It’s no secret the music industry is changing. Streaming services like Apple Music, Tidal, and Spotify vie for subscriptions, and use exclusive content to get listens and views. It used to be an artist could drop an album and count on record sales alone to make a living. Gone are the days.
You know what else is changing? Retail. Just as digital innovation has transformed music, so too has it transformed the way shoppers shop.
Eyewear retailer and disruptor Warby Parker knows this well. The company rose to prominence using technology to cut out the middlemen in the prescription glasses biz. They design and manufacture their own frames and sell directly to consumers online even as they grow their physical presence.
So what do musicians and retailers have in common? They each search for novel ways to engage their audiences beyond their traditional mediums. Pop-up shops just happen to be one of those ways.
Take Kanye West, for example. While ‘Ye is certainly no stranger to fashion – he took an internship at Fendi in Rome in 2009 and has had his own line of Yeezy shoes and clothing for several years now – last summer he opened his very first Pablo pop-up shops, named for his coinciding album and then upcoming tour, The Life of Pablo, in 21 cities across the world. The shops sold high-priced, exclusive apparel over a single weekend – an experience, it’s been argued, that was worth the hefty price points.
But it’s not just musicians who benefit from these unique flash retailing experiences for their fans. Both physical and online retailers use pop-up shops to be more innovative than what might be possible in their permanent locations, including the aforementioned Warby Parker.
This makes sense. Pop ups have, for some time now, been on the fringes of retail, usually showing up around Halloween or Christmas for those seasonal-only items that shoppers go crazy over. But pop up shops could extend far beyond the holidays since they create short-term experiences that bring hyper-awareness and hyper-excitement to a specific moment or thing. Why wouldn’t a retailer, or musician for that matter, be interested?
I’m going to bet that artist pop up shops are going to lead to permanent locations – Hello, adidas + KANYE WEST. And that retailers will continue experimenting with flash retail to engage shoppers in fun, non-traditional ways.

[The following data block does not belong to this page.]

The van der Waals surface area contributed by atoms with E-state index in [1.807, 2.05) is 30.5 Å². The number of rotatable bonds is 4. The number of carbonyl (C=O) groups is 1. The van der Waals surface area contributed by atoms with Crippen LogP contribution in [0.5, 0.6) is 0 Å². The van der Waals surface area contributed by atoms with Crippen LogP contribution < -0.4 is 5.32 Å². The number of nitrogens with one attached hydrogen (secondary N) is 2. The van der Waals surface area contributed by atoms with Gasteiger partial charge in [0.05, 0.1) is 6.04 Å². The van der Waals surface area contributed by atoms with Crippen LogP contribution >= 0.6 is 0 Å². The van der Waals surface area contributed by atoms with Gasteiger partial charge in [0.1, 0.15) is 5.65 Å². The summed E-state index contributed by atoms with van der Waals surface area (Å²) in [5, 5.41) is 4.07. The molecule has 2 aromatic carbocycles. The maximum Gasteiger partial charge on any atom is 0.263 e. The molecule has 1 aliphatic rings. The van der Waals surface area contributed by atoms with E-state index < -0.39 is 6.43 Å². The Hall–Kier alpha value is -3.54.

Here are three considerations when growing a brand using pop-up shops:
- Traffic – If you’re testing the interest for a bigger physical location, it’s important to understand the people who are coming into your store. A single sensor can provide you deeper analytics on shopper engagement and displays while excluding any staff you might have inside your smaller space.
- Sales KPIs – Naturally, you want to sell things. But even Kanye doesn’t convert every shopper. How much are your customers purchasing on average? Also interesting, how does this compare to your permanent locations?
- MDD – Mobile Device Detection helps you measure passby traffic, length of time in the shop, dwells, as well as new versus repeat customers. Considering how long your shop is open, tracking these data points will help optimize for more engagement.
Musicians often have long lines stretching around the block for their short-running shops, but does that mean if an artist builds it, the shoppers will always come? The same applies to retailers.
Check out companies like by REVEAL that have pop-ups with built-in analytics that help retailers experiment with different campaigns, locations, and more. Additionally, our Aurora sensor simplifies shopper behavior measurement with an all-in-one device built for the future of retail.
Let us know where you’ll be popping up this year in the comments below.
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